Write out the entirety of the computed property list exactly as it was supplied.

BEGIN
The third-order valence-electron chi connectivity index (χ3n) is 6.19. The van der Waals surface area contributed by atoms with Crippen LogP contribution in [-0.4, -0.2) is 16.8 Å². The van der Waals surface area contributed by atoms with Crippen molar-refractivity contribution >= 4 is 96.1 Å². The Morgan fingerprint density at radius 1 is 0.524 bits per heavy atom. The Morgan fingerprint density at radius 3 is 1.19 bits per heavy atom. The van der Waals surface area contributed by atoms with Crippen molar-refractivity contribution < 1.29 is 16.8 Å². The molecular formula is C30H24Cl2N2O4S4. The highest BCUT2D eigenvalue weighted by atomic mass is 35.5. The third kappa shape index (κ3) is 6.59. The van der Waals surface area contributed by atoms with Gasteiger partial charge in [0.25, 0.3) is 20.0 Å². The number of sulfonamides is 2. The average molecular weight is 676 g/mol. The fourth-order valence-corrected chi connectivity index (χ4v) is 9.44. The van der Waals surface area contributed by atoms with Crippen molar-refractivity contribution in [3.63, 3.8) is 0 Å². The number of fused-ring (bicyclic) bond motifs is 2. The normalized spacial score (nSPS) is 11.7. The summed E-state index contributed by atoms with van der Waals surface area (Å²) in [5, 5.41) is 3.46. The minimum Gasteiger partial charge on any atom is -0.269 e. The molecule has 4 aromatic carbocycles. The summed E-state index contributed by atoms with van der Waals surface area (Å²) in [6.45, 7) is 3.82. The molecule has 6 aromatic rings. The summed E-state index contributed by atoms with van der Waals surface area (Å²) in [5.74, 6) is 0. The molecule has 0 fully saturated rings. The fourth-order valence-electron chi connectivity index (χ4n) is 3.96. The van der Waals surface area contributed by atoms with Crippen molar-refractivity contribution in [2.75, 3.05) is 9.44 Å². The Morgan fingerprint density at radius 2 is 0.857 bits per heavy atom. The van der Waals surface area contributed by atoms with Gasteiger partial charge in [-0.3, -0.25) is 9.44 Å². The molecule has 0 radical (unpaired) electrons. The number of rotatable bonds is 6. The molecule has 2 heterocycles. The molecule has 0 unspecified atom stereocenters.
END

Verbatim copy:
The third-order valence-electron chi connectivity index (χ3n) is 6.19. The van der Waals surface area contributed by atoms with Crippen LogP contribution in [-0.4, -0.2) is 16.8 Å². The van der Waals surface area contributed by atoms with Crippen molar-refractivity contribution >= 4 is 96.1 Å². The Morgan fingerprint density at radius 1 is 0.524 bits per heavy atom. The Morgan fingerprint density at radius 3 is 1.19 bits per heavy atom. The van der Waals surface area contributed by atoms with Crippen molar-refractivity contribution < 1.29 is 16.8 Å². The molecular formula is C30H24Cl2N2O4S4. The highest BCUT2D eigenvalue weighted by atomic mass is 35.5. The third kappa shape index (κ3) is 6.59. The van der Waals surface area contributed by atoms with Gasteiger partial charge in [0.25, 0.3) is 20.0 Å². The number of sulfonamides is 2. The average molecular weight is 676 g/mol. The fourth-order valence-corrected chi connectivity index (χ4v) is 9.44. The van der Waals surface area contributed by atoms with Crippen molar-refractivity contribution in [3.63, 3.8) is 0 Å². The number of fused-ring (bicyclic) bond motifs is 2. The normalized spacial score (nSPS) is 11.7. The summed E-state index contributed by atoms with van der Waals surface area (Å²) in [5, 5.41) is 3.46. The minimum Gasteiger partial charge on any atom is -0.269 e. The molecule has 4 aromatic carbocycles. The summed E-state index contributed by atoms with van der Waals surface area (Å²) in [6.45, 7) is 3.82. The molecule has 6 aromatic rings. The summed E-state index contributed by atoms with van der Waals surface area (Å²) in [5.74, 6) is 0. The molecule has 0 fully saturated rings. The fourth-order valence-electron chi connectivity index (χ4n) is 3.96. The van der Waals surface area contributed by atoms with Crippen molar-refractivity contribution in [2.75, 3.05) is 9.44 Å². The Morgan fingerprint density at radius 2 is 0.857 bits per heavy atom. The van der Waals surface area contributed by atoms with Gasteiger partial charge in [-0.3, -0.25) is 9.44 Å². The molecule has 0 radical (unpaired) electrons. The number of rotatable bonds is 6. The molecule has 2 heterocycles. The molecule has 0 unspecified atom stereocenters.